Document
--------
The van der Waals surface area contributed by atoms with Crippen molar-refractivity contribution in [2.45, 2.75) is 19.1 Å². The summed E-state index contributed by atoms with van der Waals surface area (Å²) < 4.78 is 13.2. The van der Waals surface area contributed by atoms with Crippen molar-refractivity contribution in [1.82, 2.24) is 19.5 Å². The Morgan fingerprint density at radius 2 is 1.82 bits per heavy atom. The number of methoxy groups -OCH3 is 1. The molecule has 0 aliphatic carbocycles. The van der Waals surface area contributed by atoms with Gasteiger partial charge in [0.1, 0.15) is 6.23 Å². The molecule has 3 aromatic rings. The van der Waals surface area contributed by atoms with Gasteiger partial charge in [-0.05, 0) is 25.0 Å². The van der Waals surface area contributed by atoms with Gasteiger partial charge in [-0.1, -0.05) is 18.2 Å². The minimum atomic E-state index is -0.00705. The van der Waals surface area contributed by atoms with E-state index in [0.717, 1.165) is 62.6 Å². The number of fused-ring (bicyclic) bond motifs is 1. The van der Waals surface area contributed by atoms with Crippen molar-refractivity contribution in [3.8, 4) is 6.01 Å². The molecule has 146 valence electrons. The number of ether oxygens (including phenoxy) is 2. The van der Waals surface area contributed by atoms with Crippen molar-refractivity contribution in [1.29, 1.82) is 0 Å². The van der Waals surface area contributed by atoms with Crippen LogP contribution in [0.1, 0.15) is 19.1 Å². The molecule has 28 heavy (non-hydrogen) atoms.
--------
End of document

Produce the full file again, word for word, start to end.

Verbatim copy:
The van der Waals surface area contributed by atoms with Crippen molar-refractivity contribution in [2.45, 2.75) is 19.1 Å². The summed E-state index contributed by atoms with van der Waals surface area (Å²) < 4.78 is 13.2. The van der Waals surface area contributed by atoms with Crippen molar-refractivity contribution in [1.82, 2.24) is 19.5 Å². The Morgan fingerprint density at radius 2 is 1.82 bits per heavy atom. The number of methoxy groups -OCH3 is 1. The molecule has 0 aliphatic carbocycles. The van der Waals surface area contributed by atoms with Gasteiger partial charge in [0.1, 0.15) is 6.23 Å². The molecule has 3 aromatic rings. The van der Waals surface area contributed by atoms with Gasteiger partial charge in [-0.05, 0) is 25.0 Å². The van der Waals surface area contributed by atoms with Gasteiger partial charge in [-0.1, -0.05) is 18.2 Å². The minimum atomic E-state index is -0.00705. The van der Waals surface area contributed by atoms with E-state index in [0.717, 1.165) is 62.6 Å². The number of fused-ring (bicyclic) bond motifs is 1. The van der Waals surface area contributed by atoms with Crippen molar-refractivity contribution in [3.8, 4) is 6.01 Å². The molecule has 146 valence electrons. The number of ether oxygens (including phenoxy) is 2. The van der Waals surface area contributed by atoms with Crippen molar-refractivity contribution in [1.29, 1.82) is 0 Å². The van der Waals surface area contributed by atoms with Crippen LogP contribution in [0.1, 0.15) is 19.1 Å². The molecule has 28 heavy (non-hydrogen) atoms.